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New satellite TV program to feature Aims student autobody project

Submitted on: 09-16-2004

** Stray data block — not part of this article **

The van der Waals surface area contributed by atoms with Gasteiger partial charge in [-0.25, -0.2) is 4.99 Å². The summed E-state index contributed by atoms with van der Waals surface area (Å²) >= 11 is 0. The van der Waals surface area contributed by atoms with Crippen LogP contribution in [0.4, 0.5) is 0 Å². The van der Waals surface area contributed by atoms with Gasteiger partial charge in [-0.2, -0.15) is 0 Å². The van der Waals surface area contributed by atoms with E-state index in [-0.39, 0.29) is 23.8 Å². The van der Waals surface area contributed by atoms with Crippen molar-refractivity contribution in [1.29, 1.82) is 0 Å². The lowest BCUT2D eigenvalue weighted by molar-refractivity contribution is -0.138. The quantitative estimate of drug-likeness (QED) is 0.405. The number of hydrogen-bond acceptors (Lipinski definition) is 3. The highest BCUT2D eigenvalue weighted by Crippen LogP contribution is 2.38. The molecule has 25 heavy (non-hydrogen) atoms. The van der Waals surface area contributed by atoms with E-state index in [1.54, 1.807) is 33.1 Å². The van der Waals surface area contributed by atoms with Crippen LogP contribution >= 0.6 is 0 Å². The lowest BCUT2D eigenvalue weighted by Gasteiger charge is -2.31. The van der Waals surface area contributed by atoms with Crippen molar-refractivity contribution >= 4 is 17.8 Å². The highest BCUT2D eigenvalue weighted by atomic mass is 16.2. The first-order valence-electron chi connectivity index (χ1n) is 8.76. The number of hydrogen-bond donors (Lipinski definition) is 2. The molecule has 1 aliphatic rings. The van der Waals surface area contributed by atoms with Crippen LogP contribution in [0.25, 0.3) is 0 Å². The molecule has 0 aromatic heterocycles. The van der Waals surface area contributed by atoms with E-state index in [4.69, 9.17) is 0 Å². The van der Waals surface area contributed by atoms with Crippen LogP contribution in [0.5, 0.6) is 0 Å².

The aftermath of Jason Ensz’s project to repaint the jeep his late uncle left him shines bright in the afternoon sun. Hints of turquoise flames shoot across the freshly painted gray sheen on the 1975 CJ5’s hood as the 22-year-old admires the somewhat finished product. He runs his hand across his stubbly brown hair, then faintly over the new coat of paint with the pride of a job well done. Fade to black. Though he has plans for several more improvements, the better part of his story will soon be fodder for television. While Ensz toiled for five weeks on the jeep to get a good grade in his summer auto collision repair painting class at Aims, a crew from High Noon Productions in Denver filmed his every move. They plan to turn the Jeep into the subject of an episode of the new program called Trade School on the Do-It-Yourself Network, which is seen in 22 million homes across the United States through satellite and cable television. Jason’s jeep should make the airwaves in January, they said. Between now and January, show producers will create 26 segments for the program, all focusing on people learning new trades, in which they follow apprenticeship workers or trade school students through a project. In addition to Ensz’s jeep, they’re working on a show featuring a woodworker from another community college, a gunsmith student at a trade school, an upholstery student from Denver, and a man doing on-the-job training for deck building. The company hopes to return to Aims in the fall to feature a welding student. “This show is a new area for DIY Network,” producer Matt Walker explained. “It really seeks to capture the passion people have for their projects and find interesting people who are learning a new occupation or skill.” In the eyes of the shows producers, Ensz’s project made good TV. “He was taking a jeep from a state of moderate disrepair and fixing it and giving it a great paint job, and the jeep also has sentimental value because it’s from his late uncle,” Walker said. Ensz explained that his uncle Kevin Smith was a nuclear welder in the Navy who was gone much of his own children’s lives. “Not even a year after he came home in 1999, he was diagnosed with lung cancer. He left the jeep to me and my dad. “Once I get out of school and get a decent job, it’ll be mine because then, I’ll have money to put into it,” Ensz said. “I just want to make it meaner.” Producers interviewed six students before picking Ensz, who lost every hint of camera-shyness early on. “It was kind of weird at first having the camera follow me a round,” said Ensz, a microphone clipped to his shirt. “After the first day, I just kept working and did my own thing. … It’s going to be cool to be on TV. Everyone jokes about wanting my autograph.” Throughout the show, viewers also will see interviews with Ensz’ instructor, Pat Hergenreter. He explains the painting process and discusses Ensz’ progress, and offers commentary on getting into the industry. “To be a good technician in this industry today, you’ve got to be a car guy,” Hergenreter said, as a bright light shown down to properly illuminate his face for the filming. “If you don’t have some background, I don’t think you’ll make it.” Ensz is planning to get his associate’s degree in Aims Auto Collision Repair program next year; he hopes to some day own his own auto body and hot rod shop. He also plans to continue work on the jeep. He still plans to redo the dashboard inside and put diamond plates on portions of the exterior. He wasn’t as close with his uncle as he would have liked, Ensz said. But, this process has definitely brought out his uncle’s memory. “I’ve been thinking about him throughout this whole thing,” Ensz said. “I’m going to pinstripe his name above the Jeep symbol so it reads, ‘Kevin’s Jeep.’ I’m sure he’d be happy with this.”



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